Stomatal compensation points for ammonia under field conditions



Stomatal compensation points for ammonia in oilseed rape plants under field conditions

by Husted S., Schjoerring J. K., Nielsen K. H., Nemitz E., Sutton M. A. (2000)

Søren HustedJan K. SchjoerringKent H. NielsenEiko NemitzMark A. Sutton

Søren Husted, Plant Nutrition Laboratory, The Royal Veterinary and Agricultural University, Thorvaldsensvej 40, 1871 Frederiksberg C, Copenhagen, Denmark

Mark A. Sutton, Centre for Ecology and Hydrology, Edinburgh, Bush Estate, Penicuik, Midlothian EH26 OQB, UK


in Agricultural and Forest Meteorology 105(4): 371-383 – ISSN :0168-1923 –


Compensation points for gaseous exchange of ammonia (NH 3 ) between stomata and the atmosphere were determined in an oilseed rape (Brassica napus) canopy by analysing the concentrations of NH 4 + and H + in leaf apoplastic solution.

This bioassay approach was applied for the first time in the field, allowing the first intercomparison with compensation points derived from micrometeorological measurements.

Apoplastic NH 4 + and H + concentrations differed between leaf heights but values were relatively stable over time, both diurnally and during a 2-week period.

Stomatal NH 3 compensation points calculated on the basis of apoplastic NH 4 + and H + concentrations and corrected for ambient leaf temperatures were found to correlate positively with the net NH 3 emission from the canopy estimated by micrometeorological measurements. As there was little diurnal variability in apoplastic concentrations, this correlation was largely due to the effect of temperature on NH 3 solubility and NH 4 + dissociation in the apoplast, together with similar effects of temperature on the net NH 3 flux.

Very high NH 4 + concentrations were also found in extracts of fallen litter and resulted in NH 3 partial pressures significantly exceeding NH 3 levels in the atmosphere close to the ground. By comparison of vertical atmospheric NH 3 concentration profiles in the plant canopy with the stomatal NH 3 compensation points determined here at three different plant heights, as well as NH 3 partial pressures in the litter, it is shown that plant residues on the soil surface would have been the primary NH 3 source while attached leaves acted as an NH 3 sink.

Although it was not possible to measure apoplastic concentrations of siliques (seed cases), bulk tissue NH 4 + /H + concentrations and vertical atmospheric NH 3 concentration profiles indicate that these may have acted as an NH 3 source.


Is stomatal conductance optimized over both time and space in plant crowns?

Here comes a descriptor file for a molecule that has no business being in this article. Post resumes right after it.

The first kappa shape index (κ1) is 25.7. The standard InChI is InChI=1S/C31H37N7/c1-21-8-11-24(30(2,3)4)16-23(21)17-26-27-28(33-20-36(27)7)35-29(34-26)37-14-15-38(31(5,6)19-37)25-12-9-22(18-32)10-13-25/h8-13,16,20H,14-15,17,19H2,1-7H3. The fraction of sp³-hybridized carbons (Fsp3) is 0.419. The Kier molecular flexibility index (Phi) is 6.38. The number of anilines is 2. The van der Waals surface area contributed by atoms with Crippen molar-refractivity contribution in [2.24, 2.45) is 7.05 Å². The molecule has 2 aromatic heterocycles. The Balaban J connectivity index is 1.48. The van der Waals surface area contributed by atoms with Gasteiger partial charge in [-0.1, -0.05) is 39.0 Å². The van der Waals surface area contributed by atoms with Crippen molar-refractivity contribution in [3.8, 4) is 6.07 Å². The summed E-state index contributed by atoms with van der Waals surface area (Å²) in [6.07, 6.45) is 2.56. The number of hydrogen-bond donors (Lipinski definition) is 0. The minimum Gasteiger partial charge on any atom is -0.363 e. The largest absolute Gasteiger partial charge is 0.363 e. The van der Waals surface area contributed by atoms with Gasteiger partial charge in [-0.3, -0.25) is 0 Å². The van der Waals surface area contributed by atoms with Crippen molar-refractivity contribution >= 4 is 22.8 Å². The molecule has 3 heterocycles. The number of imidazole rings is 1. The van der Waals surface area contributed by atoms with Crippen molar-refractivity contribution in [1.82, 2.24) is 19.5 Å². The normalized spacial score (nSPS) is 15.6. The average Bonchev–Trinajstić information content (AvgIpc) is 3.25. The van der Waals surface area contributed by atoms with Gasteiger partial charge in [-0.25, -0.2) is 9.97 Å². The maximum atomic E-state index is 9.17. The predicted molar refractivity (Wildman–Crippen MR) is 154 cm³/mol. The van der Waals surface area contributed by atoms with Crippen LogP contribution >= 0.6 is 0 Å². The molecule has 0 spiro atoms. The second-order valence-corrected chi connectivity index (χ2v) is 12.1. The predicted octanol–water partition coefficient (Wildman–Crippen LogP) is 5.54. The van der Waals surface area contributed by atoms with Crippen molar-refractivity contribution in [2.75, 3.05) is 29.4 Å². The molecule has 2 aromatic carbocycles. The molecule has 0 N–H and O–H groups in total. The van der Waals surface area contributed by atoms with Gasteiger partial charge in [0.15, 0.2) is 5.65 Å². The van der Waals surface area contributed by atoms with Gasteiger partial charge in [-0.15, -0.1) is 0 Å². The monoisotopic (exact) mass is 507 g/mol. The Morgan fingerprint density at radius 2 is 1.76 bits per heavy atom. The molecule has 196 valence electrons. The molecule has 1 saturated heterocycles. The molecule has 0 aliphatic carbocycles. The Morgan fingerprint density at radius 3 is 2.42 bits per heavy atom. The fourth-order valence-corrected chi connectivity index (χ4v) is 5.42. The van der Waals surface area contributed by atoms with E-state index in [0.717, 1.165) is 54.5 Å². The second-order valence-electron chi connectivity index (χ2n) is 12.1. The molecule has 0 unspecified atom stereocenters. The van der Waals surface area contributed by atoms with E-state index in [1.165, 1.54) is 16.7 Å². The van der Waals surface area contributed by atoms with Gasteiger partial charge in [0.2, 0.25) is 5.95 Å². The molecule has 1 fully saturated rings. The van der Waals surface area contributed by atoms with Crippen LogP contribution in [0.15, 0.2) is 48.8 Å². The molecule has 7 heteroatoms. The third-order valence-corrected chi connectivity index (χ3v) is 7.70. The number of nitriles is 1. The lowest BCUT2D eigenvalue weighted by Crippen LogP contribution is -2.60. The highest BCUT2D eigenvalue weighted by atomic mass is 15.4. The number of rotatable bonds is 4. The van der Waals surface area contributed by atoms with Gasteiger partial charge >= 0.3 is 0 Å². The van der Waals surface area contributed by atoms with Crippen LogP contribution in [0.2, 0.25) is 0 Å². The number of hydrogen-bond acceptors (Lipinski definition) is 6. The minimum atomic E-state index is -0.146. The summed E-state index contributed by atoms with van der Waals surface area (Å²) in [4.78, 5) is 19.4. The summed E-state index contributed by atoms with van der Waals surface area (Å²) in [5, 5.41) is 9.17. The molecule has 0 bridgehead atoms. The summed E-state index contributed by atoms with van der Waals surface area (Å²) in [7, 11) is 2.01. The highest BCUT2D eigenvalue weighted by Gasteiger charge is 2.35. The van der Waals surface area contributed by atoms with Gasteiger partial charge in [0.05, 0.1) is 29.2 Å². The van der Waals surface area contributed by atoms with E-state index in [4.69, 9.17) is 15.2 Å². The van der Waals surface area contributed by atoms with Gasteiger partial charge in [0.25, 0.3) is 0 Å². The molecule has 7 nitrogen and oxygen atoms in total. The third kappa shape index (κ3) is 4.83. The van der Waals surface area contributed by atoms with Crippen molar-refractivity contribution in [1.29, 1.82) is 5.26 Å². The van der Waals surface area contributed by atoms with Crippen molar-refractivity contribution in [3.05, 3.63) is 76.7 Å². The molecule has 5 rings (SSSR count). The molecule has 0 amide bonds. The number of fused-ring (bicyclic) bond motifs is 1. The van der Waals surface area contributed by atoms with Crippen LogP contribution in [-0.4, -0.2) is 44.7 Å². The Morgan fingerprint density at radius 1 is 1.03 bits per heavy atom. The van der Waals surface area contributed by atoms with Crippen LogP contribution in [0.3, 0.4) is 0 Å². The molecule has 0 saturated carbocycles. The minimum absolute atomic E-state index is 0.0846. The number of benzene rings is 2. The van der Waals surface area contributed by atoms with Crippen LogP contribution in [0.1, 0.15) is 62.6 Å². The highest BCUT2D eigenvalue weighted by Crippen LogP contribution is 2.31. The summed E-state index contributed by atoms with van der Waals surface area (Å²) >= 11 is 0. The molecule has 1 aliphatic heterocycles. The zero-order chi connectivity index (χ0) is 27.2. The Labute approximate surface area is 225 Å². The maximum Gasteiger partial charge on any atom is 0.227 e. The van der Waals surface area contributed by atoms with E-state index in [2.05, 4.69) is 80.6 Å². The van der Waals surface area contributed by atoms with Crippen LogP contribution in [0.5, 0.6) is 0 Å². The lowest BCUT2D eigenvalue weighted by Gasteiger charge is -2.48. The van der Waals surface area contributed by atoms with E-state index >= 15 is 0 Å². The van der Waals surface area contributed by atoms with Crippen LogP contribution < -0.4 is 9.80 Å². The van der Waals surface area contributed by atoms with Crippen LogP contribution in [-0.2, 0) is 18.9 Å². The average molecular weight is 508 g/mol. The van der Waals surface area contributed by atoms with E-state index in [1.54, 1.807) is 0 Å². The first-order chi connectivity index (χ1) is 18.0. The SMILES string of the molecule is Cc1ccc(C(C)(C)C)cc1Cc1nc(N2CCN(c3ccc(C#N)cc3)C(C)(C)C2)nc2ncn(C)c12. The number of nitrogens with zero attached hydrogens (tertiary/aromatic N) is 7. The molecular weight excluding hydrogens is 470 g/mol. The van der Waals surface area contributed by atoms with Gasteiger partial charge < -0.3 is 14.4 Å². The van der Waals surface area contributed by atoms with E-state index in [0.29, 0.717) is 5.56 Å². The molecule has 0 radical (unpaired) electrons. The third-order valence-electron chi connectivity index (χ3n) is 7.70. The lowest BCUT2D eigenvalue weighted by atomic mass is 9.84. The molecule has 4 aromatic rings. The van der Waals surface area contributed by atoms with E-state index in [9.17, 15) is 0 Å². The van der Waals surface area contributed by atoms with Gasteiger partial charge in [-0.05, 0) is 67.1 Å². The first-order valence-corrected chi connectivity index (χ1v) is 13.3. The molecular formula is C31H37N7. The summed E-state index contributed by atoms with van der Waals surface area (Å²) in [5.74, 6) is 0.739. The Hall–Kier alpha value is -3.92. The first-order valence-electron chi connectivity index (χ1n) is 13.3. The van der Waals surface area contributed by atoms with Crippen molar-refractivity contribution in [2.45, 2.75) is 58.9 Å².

Is stomatal conductance optimized over both time and space in plant crowns? A field test in grapevine (Vitis vinifera)

by Buckley T. N., Martorell S., Diaz‐Espejo A., Tomàs M., Medrano H. (xxxx)


THOMAS N. BUCKLEY, Faculty of Agriculture and Environment, The University of Sydney

SEBASTIA MARTORELL, Departament de Biologia, Universitat de les Illes Baleares

ANTONIO DIAZ‐ESPEJO, Irrigation and Crop Ecophysiology Group, Instituto de Recursos Naturales y Agrobiología de Sevilla (IRNAS, CSIC)


 in Plant, Cell & Environment 37(12): 2707 – 2721 – DOI10.1111/pce.12343 –


Crown carbon gain is maximized for a given total water loss if stomatal conductance (gs) varies such that the marginal carbon product of water (∂A/∂E) remains invariant both over time and among leaves in a plant crown, provided the curvature of assimilation rate (A) versus transpiration rate (E) is negative.

We tested this prediction across distinct crown positions in situ for the first time by parameterizing a biophysical model across 14 positions in four grapevine crowns (Vitis vinifera), computing optimal patterns of gs and E over a day and comparing these to the observed patterns.

Observed water use was higher than optimal for leaves in the crown interior, but lower than optimal in most other positions. Crown carbon gain was 18% lower under measured gs than under optimal gs. Positive curvature occurred in 39.6% of cases due to low boundary layer conductance (gbw), and optimal gs was zero in 11% of cases because ∂A/∂E was below the target value at all gs.

Some conclusions changed if we assumed infinite gbw, but optimal and measured E still diverged systematically in time and space.

We conclude that the theory’s spatial dimension and assumption of positive curvature require further experimental testing.


Size and frequency of stomata and the capacity of stomata to react under conditions of dehydration.



Morphological observations on the leaf surface of Phaseolus vulgaris L. and their possible relationship to stomatal response.

by Aguirre J. F., Ruiz L. P., Kohashi-Shibata J., Trejo C. L., Acosta-Gallegos J. (1999)


  1. Colegio de Postgraduados, Instituto de Recursos Naturales, Montecillo Mécico, 56230.
  2. Instituto Nacional de ínspestigaciones Forestales y Agropecuarias (ÎNIFAP), Chapingo, México, 56230


in Annu. Rep. Bean Improvement Cooperative 42: 75-76 –

The main port for communication between plants and the atmosphere is through stomatal pores. The opening and closing of stomatal pores allow the plants to regulate gaseous exchange with the atmosphere controlling the intake of carbon dioxide and the loss of water vapour for transpiration.

The coordination to find the optimum point between the maximum carbon dioxide fixation for photosynthesis and the minimum loss of water has been the main problem faced by land plants since they colonised the earth surface.

The mechanisms behind the regulation of stomatal movements are not yet fully understood. However, they are elicited by a variety of environmental factors (light, atmospheric and soil humidity, wind, etc.) and also for a series of plant internal signals (hormones, ions, tissue water potential, etc).

Water soil availability has historically been recognised as the main environmental factor limiting crop productivity around the world. Therefore, it has been a challenge since to understand how plants regulate their internal water content (Boyer, 1982). Phaseolus vulgaris L. (common bean) has been recognised as very sensitive to drought and its yield may be significantly reduced by mild water stress.